One of the biggest challenges for any artist or label in today’s music marketplace is the noise. With nearly 40,000 tracks being uploaded to Spotify daily – equivalent to around 15 million a year – cutting through with mainstream, sledgehammer marketing campaigns is getting much harder. And that’s without considering how the likes of Netflix, Fortnite and Instagram are draining consumer attention away from music. Corite believes these conditions will become one of the biggest selling points to artists for the equity-crowdfunding model in the years ahead.
Monetarily incentivized fans will naturally market music to their own online and real-life networks, believes Tengblad, but they’ll also go one better: studying modern streaming analytics, as an investor would a share price’s performance, will help to “gamify” their investing experience, and deepen their personal interest in making sure a record succeeds.
Corite believes that it could only take one established artist to raise funds through its equity-crowdfunding model to change the game for the entire music industry. Says Tengblad: “This works for all sizes of artists, from those small [acts] who need money to get started, through to big-time artists who have been on a major label for a while, with millions of social media followers; with just one message on their Instagram channel, they could capture hundreds of thousands of people who might be interested in investing in their next song.”
If that sounds a little pie in the sky, consider this: The most popular music artist on Instagram today is Ariana Grande, who boasts around 162 million followers on the service. If she could convince just one percent of these fans to invest $10 each into her new music, it would net her $16.2 million – a figure that blows most major-label advance checks out of the water.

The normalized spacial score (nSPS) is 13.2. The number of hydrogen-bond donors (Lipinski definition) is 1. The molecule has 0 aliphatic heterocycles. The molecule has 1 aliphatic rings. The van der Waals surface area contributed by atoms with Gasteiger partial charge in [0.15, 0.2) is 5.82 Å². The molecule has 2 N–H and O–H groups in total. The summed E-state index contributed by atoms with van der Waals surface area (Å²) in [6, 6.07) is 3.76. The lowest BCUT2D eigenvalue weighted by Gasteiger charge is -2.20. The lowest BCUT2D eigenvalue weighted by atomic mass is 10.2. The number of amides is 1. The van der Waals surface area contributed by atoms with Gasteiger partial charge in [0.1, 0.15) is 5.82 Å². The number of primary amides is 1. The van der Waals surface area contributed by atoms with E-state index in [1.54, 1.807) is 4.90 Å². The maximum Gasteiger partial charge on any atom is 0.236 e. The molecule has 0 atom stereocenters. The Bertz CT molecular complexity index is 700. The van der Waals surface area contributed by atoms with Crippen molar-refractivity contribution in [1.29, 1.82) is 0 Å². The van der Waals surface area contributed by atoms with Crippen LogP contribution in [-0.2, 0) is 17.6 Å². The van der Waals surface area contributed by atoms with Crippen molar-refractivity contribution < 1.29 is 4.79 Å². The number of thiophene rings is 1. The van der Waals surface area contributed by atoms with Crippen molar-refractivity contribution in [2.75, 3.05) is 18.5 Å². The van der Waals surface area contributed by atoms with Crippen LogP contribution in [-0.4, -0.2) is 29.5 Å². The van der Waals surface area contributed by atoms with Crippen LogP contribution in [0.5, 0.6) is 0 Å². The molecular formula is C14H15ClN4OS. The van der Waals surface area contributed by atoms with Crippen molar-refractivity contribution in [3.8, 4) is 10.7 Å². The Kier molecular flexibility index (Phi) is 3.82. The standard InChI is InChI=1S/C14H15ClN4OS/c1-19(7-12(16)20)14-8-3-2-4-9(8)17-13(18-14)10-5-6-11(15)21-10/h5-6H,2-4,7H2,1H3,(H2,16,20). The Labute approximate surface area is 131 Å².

Tengblad says that the next iteration of Corite could see industry professionals and social media influencers being able to trade their services – as opposed to their cash – for a percentage revenue stake in an artist’s music. “If you want an Instagram influencer to do something today, you have to pay them money,” Tengblad says. “But if they believe they can become a great A&R person – that they can find the next hit and then promote it to their audience – a ‘co-right’ revenue share like this might make a lot of sense.”
As for how Corite itself gets paid, it collects five percent of the funding fee provided to an artist, and then another five percent of the royalties that are paid by streaming services. (This latter commission, for context, is comparatively cheap for a digital music distribution company.)
“We want to empower the new generation of creators by involving their fans, and the power they [wield], as true stakeholders,” says Tengblad. “To us, this represents a new experience for fans: It’s not only, ‘I really love your music,’ it’s also, ‘I want to be part of the band.’ ”
Tim Ingham is the founder and publisher of Music Business Worldwide, which has serviced the global industry with news, analysis, and jobs since 2015. He writes a weekly column for “Rolling Stone.”